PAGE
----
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18 Big Black Birds in North Carolina

big black birds in north carolina
Anhinga in New Hanover, North Carolina: Photo by Ian McDonald

Introduction

North Carolina’s diverse landscapes provide habitat for a variety of bird species, including several striking black birds that capture the imagination of birdwatchers and nature enthusiasts. From the majestic turkey vulture to the enigmatic black skimmer, these birds play important ecological roles and contribute to the state’s rich avian biodiversity. Let’s explore the world of big black birds in North Carolina, uncovering their unique features, behavior, habitat preferences, conservation status, and intriguing fun facts.

American Black Duck (Anas rubripes)

big black birds in north carolina
Photo by Seema Sheth
  • Features: The American black duck is a medium-sized dabbling duck with predominantly dark plumage, highlighted by a subtle iridescent green sheen on the head and a contrasting pale patch on the underwing.
  • Behavior: American black ducks are migratory birds that breed in northern North America and winter in southern regions, including North Carolina. They inhabit a variety of wetland habitats, including marshes, ponds, and estuaries, where they feed on aquatic plants, seeds, and invertebrates.
  • Habitat: During migration and winter, American black ducks can be found in a variety of coastal and inland wetland habitats, including salt marshes, freshwater marshes, and tidal creeks. They are often seen in mixed flocks with other dabbling duck species.
  • Conservation Status: The American black duck is classified as a species of Least Concern by the IUCN, but populations have declined due to habitat loss, degradation, and hunting pressure. Conservation efforts focus on protecting and restoring critical wetland habitats and implementing sustainable management practices.
  • Fun Fact: Despite their name, American black ducks often hybridize with other duck species, making them challenging to identify in the field.

Surf Scoter (Melanitta perspicillata)

big black birds in north carolina
Photo by Pat Draisey
  • Features: The surf scoter is a large sea duck with predominantly black plumage, a distinctive white patch on the forehead, and bright orange-yellow markings on the bill.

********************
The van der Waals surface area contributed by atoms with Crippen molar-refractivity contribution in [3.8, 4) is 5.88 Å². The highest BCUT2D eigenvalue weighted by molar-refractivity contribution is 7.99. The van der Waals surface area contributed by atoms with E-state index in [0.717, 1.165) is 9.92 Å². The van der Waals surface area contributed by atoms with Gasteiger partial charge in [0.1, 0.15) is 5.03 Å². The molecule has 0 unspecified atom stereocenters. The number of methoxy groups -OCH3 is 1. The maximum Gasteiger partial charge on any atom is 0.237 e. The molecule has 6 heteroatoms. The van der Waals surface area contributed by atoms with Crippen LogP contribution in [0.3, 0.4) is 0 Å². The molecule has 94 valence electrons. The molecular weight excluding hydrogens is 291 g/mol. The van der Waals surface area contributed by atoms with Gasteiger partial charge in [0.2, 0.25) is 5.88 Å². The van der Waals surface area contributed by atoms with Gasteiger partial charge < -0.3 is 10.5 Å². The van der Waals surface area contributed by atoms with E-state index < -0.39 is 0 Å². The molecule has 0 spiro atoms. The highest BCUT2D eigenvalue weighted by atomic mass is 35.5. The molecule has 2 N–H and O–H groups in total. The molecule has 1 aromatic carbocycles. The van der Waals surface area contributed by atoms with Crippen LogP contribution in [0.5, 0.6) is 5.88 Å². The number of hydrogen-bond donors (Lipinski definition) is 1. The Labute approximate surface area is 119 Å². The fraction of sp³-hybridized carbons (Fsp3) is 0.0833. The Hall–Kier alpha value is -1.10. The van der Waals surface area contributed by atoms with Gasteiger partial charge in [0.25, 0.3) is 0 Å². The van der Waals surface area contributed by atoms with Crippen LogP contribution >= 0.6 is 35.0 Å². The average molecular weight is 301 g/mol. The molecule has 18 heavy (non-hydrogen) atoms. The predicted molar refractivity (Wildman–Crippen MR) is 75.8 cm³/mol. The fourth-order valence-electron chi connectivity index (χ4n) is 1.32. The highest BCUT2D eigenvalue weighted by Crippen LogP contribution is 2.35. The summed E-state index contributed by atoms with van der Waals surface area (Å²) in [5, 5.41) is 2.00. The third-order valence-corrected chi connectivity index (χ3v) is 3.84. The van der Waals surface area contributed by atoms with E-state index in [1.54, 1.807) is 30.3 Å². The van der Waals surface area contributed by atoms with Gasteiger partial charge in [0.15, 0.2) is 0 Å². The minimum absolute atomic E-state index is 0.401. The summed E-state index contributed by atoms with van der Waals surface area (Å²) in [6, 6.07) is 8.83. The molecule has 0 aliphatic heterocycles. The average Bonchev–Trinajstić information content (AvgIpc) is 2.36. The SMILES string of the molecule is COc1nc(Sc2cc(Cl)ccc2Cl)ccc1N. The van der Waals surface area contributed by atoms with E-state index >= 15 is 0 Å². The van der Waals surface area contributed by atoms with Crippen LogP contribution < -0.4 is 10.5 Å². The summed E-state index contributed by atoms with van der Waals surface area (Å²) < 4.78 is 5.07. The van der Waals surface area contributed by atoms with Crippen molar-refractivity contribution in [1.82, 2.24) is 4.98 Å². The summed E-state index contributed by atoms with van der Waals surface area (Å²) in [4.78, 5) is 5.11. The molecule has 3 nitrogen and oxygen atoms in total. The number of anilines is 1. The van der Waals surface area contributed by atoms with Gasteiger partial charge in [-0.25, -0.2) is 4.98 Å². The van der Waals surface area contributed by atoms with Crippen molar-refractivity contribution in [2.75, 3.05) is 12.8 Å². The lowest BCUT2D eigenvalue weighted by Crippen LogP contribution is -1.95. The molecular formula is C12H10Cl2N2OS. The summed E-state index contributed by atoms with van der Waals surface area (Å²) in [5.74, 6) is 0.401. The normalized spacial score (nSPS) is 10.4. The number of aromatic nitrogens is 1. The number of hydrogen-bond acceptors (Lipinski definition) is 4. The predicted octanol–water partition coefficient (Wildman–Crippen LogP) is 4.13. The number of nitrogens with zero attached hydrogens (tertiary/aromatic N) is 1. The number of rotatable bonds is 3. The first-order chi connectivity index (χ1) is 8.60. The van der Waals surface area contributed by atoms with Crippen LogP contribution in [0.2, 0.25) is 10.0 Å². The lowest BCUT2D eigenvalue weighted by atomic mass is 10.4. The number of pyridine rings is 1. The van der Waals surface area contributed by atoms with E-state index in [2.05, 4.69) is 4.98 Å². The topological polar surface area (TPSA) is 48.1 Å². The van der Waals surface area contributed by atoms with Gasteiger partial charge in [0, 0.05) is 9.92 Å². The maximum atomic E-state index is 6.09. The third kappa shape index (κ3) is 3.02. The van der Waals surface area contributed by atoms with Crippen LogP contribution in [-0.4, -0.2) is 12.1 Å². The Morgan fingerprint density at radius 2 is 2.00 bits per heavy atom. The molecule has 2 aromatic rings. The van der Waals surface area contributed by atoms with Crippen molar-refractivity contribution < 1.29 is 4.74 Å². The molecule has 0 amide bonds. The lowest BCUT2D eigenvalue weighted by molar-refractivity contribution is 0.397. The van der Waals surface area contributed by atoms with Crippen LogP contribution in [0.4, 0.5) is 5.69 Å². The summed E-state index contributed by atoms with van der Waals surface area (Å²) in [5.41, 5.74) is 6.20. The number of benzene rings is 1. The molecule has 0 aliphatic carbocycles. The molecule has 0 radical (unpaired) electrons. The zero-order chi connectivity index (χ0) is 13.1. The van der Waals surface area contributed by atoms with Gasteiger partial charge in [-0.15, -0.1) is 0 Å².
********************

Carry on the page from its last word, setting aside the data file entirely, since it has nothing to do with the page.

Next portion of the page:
• Behavior: Surf scoters are highly migratory birds that breed in the boreal forests of North America and winter along the Pacific and Atlantic coasts. They are often found in large flocks on open water bodies, where they dive to forage on shellfish, crustaceans, and mollusks.
  • Habitat: Surf scoters prefer coastal marine habitats, including nearshore waters, estuaries, and bays, where they can find abundant food resources and suitable nesting sites. They are also commonly seen in offshore waters during migration and winter.
  • Conservation Status: The surf scoter is classified as a species of Least Concern by the IUCN, but populations have declined due to habitat degradation, pollution, and oil spills. Conservation efforts focus on protecting and restoring critical coastal habitats and reducing threats from human activities.
  • Fun Fact: Surf scoters are strong swimmers and divers, capable of diving to depths of up to 30 meters (100 feet) in search of food.

White-winged Scoter (Melanitta deglandi)

big black birds in north carolina
Photo by Rob Bielawski
  • Features: The white-winged scoter is a large sea duck with predominantly black plumage, a white patch on the forehead, and distinctive white patches on the wings that are visible in flight.
  • Behavior: White-winged scoters are migratory birds that breed in the boreal forests of North America and winter along the Pacific and Atlantic coasts. They are often found in large flocks on open water bodies, where they dive to forage on shellfish, crustaceans, and mollusks.
  • Habitat: White-winged scoters prefer coastal marine habitats, including nearshore waters, estuaries, and bays, where they can find abundant food resources and suitable nesting sites. They are also commonly seen in offshore waters during migration and winter.
  • Conservation Status: The white-winged scoter is classified as a species of Least Concern by the IUCN, but populations have declined due to habitat degradation, pollution, and oil spills. Conservation efforts focus on protecting and restoring critical coastal habitats and reducing threats from human activities.
  • Fun Fact: White-winged scoters are known for their distinctive vocalizations, including low-pitched calls and whistles, which they use for communication and social interactions.

Black Scoter (Melanitta americana)

big black birds in north carolina
Photo by Martina Nordstrand
  • Features: The black scoter is a medium-sized sea duck with predominantly black plumage, a distinctive orange-yellow knob on the bill, and pale markings on the face and neck.
  • Behavior: Black scoters are migratory birds that breed in the boreal forests of North America and winter along the Pacific and Atlantic coasts. They are often found in large flocks on open water bodies, where they dive to forage on shellfish, crustaceans, and mollusks.